Do First World Countries Really Impose an “Anti-Immigration” Curriculum on Third-World Countries?

Anti-Immigration Plot?

Among some in the educational establishment in Northwest Africa, the idea is spreading that the new skills-based educational pedagogy is actually an “anti-immigration” plot hatched by first-world countries to “keep third-world workers in their own countries.”  I even heard of a college professor of education who is teaching this to prospective teachers, who are asked to implement the new pedagogy.

What is actually happening with the new pedagogy, however, is the result of the new global communication revolution of internet penetration into third-world countries.

World Internet Users, 2011

In the past, as explained in The Globalization Paradox (2011), the Industrial Revolution spread from England, to the European countries, and to some of the New World (North America, Australia, and New Zealand), but not much further.  These parts of the world had two distinct advantages (which up-and-coming third-world countries are now trying to do something about):  1.)  they had enough educated and skilled workers to run the new factories, and 2.)  they had good institutions–well functioning legal systems, stable politics, restraints on expropriations by the state–to generate incentives for private investment and market expansion.

Other countries had to depend on “importing” skills and institutions, and they used intercontinental labor mobility to do so.

Imported labor building American railroads

This era is now coming to an end.   Internet communication and improved transport of goods via supertankers enables companies to move operations elsewhere, because it is more cost-effective, rather than the more expensive alternative of importing labor.   Therefore, any country who wants those jobs must prepare its labor force.

This revolution is NOT happening because of a first-world PLOT designed by governments.  It is an unanticipated effect of internet communications.   Many, many individual companies are making these decisions on their own.  Many are now forced to in order to compete with those who have already done so.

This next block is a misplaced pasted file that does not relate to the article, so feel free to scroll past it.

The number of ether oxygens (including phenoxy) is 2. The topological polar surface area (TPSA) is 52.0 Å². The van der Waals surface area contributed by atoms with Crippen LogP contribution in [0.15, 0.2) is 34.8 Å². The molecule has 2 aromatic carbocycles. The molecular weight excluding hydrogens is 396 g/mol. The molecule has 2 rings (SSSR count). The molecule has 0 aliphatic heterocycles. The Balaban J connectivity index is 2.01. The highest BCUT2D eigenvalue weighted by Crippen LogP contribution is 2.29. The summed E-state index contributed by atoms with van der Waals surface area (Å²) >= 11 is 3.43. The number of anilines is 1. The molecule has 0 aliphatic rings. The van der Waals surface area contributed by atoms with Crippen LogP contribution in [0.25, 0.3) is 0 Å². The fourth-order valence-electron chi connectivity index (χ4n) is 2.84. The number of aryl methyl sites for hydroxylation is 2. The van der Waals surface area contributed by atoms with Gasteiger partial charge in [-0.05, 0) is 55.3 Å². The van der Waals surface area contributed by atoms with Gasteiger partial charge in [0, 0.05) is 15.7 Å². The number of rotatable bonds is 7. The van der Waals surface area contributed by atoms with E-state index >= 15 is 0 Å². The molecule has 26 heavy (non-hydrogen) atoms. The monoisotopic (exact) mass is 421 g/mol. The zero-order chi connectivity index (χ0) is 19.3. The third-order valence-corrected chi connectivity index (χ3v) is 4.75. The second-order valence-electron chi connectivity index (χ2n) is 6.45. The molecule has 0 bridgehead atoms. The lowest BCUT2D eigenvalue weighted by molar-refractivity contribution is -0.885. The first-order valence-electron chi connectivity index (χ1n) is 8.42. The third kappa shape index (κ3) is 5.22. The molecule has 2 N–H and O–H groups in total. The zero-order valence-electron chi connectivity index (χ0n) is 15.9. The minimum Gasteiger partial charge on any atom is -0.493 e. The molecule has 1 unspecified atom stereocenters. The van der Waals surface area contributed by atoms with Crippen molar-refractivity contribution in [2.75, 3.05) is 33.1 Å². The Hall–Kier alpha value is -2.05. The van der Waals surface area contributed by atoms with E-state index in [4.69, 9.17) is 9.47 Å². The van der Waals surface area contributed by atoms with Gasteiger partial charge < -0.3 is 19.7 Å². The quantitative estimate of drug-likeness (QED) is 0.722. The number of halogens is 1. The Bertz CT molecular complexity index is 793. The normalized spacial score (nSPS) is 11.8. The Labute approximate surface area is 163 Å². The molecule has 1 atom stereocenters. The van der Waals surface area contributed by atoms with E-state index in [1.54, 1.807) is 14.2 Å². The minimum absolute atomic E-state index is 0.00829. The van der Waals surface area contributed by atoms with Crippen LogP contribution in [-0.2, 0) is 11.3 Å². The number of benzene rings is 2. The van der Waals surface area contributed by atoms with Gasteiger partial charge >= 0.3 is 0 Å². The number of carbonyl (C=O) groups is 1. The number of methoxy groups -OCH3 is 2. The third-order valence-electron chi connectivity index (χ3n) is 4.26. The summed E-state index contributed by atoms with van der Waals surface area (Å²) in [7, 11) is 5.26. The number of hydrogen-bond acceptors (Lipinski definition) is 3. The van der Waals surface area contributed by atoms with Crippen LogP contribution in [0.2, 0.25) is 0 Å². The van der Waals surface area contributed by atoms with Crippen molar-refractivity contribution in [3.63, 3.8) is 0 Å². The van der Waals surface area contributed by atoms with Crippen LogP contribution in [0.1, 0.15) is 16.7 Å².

Forward-thinking third-world governments are now realizing this, and are beginning to create the conditions which will enable some of their citizens to obtain jobs in the new world marketplace, or to become entrepreneurs and create their own businesses.

Education in Libya, North Africa

For example, in North Africa, in just one decade, schools have been built all over the country, and for the first time, the majority of children are in school. Those who are graduating from college, having succeeded in their education, are now clamoring for jobs.

The only middle school in this rural area of Northwest Africa

Two problems exist.  First, the countries are small, and the market size served by businesses is small (except in textiles, tourism, and agriculture).  Therefore, the profitability of acquiring new equipment and technologies is small for the average business, which still remains family-based, and therefore provides limited opportunities for employment to average workers without family connections.

Tunisian college students

Second, most local college graduates are not from the elite classes (the elite usually send their sons and daughters to foreign universities).  Many of these graduates feel that the elites are in cahoots with the local governments, and that these elites block improvements in others’ economic positions that would threaten their own power.  This is a great part of what the Arab Spring movement is about.  The newly-educated middle classes want a democratic meritocracy, rather than an oligarchy of the elites.

By implementing the new skills-based pedagogy, they are actually attempting to insure that what is being taught has some usefulness in the real world, as well.   However, it is not only in the third-world where these pedagogies are being implemented; they are now de rigueur in much of the first world, too.

This trend has now been taken to an extreme, however, as was illustrated to me recently by a friend in England, “I was amazed to see how rigidly it is implemented these days in my daughter’s school.  When you go to parents’ evenings, the teachers actually do have enormous A3-size spreadsheets with hundreds of tiny squares on a grid.  Teachers find the student’s name, and move along the row, saying things like, ‘Uses adjectives to express emotion in a third party – level 4A;’ or in history, ‘deducing a specific social condition from a contemporary artwork – level 5B.’  It is all incredibly mechanical, and if you ask how they are doing overall, there is no such thing.”

A Page from the British National Curriculum